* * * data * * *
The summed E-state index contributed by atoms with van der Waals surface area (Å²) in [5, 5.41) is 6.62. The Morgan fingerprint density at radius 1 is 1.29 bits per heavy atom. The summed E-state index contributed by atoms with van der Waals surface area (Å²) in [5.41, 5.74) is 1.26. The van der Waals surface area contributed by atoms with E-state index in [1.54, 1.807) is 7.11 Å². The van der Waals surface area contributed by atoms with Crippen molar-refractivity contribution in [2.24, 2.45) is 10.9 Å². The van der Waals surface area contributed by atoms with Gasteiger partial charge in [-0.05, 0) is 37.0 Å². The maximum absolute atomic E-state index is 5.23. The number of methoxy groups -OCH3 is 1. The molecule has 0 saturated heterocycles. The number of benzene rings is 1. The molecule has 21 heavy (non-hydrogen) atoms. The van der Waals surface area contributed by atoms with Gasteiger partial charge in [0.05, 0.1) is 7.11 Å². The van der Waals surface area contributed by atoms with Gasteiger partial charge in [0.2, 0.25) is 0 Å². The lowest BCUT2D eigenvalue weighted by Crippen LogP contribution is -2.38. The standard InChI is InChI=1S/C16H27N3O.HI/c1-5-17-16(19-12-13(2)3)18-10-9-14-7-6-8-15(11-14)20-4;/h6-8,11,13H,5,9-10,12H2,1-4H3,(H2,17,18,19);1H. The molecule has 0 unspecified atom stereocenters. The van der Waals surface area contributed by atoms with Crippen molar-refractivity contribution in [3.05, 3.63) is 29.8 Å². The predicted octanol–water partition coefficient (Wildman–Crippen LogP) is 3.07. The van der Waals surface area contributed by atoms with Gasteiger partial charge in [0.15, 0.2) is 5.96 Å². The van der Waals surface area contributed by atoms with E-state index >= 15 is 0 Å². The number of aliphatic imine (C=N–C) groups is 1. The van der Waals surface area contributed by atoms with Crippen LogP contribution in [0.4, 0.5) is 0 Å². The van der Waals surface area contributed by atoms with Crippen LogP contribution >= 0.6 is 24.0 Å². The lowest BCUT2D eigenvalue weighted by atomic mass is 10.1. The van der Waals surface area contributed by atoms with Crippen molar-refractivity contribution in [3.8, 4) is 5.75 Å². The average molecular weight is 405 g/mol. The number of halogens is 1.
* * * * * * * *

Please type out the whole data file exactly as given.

The summed E-state index contributed by atoms with van der Waals surface area (Å²) in [5, 5.41) is 6.62. The Morgan fingerprint density at radius 1 is 1.29 bits per heavy atom. The summed E-state index contributed by atoms with van der Waals surface area (Å²) in [5.41, 5.74) is 1.26. The van der Waals surface area contributed by atoms with E-state index in [1.54, 1.807) is 7.11 Å². The van der Waals surface area contributed by atoms with Crippen molar-refractivity contribution in [2.24, 2.45) is 10.9 Å². The van der Waals surface area contributed by atoms with Gasteiger partial charge in [-0.05, 0) is 37.0 Å². The maximum absolute atomic E-state index is 5.23. The number of methoxy groups -OCH3 is 1. The molecule has 0 saturated heterocycles. The number of benzene rings is 1. The molecule has 21 heavy (non-hydrogen) atoms. The van der Waals surface area contributed by atoms with Gasteiger partial charge in [0.05, 0.1) is 7.11 Å². The van der Waals surface area contributed by atoms with Gasteiger partial charge in [0.2, 0.25) is 0 Å². The lowest BCUT2D eigenvalue weighted by Crippen LogP contribution is -2.38. The standard InChI is InChI=1S/C16H27N3O.HI/c1-5-17-16(19-12-13(2)3)18-10-9-14-7-6-8-15(11-14)20-4;/h6-8,11,13H,5,9-10,12H2,1-4H3,(H2,17,18,19);1H. The molecule has 0 unspecified atom stereocenters. The van der Waals surface area contributed by atoms with Crippen molar-refractivity contribution in [3.05, 3.63) is 29.8 Å². The predicted octanol–water partition coefficient (Wildman–Crippen LogP) is 3.07. The van der Waals surface area contributed by atoms with Gasteiger partial charge in [0.15, 0.2) is 5.96 Å². The van der Waals surface area contributed by atoms with E-state index >= 15 is 0 Å². The number of aliphatic imine (C=N–C) groups is 1. The van der Waals surface area contributed by atoms with Crippen LogP contribution in [0.4, 0.5) is 0 Å². The van der Waals surface area contributed by atoms with Crippen LogP contribution >= 0.6 is 24.0 Å². The lowest BCUT2D eigenvalue weighted by atomic mass is 10.1. The van der Waals surface area contributed by atoms with Crippen molar-refractivity contribution in [3.8, 4) is 5.75 Å². The average molecular weight is 405 g/mol. The number of halogens is 1.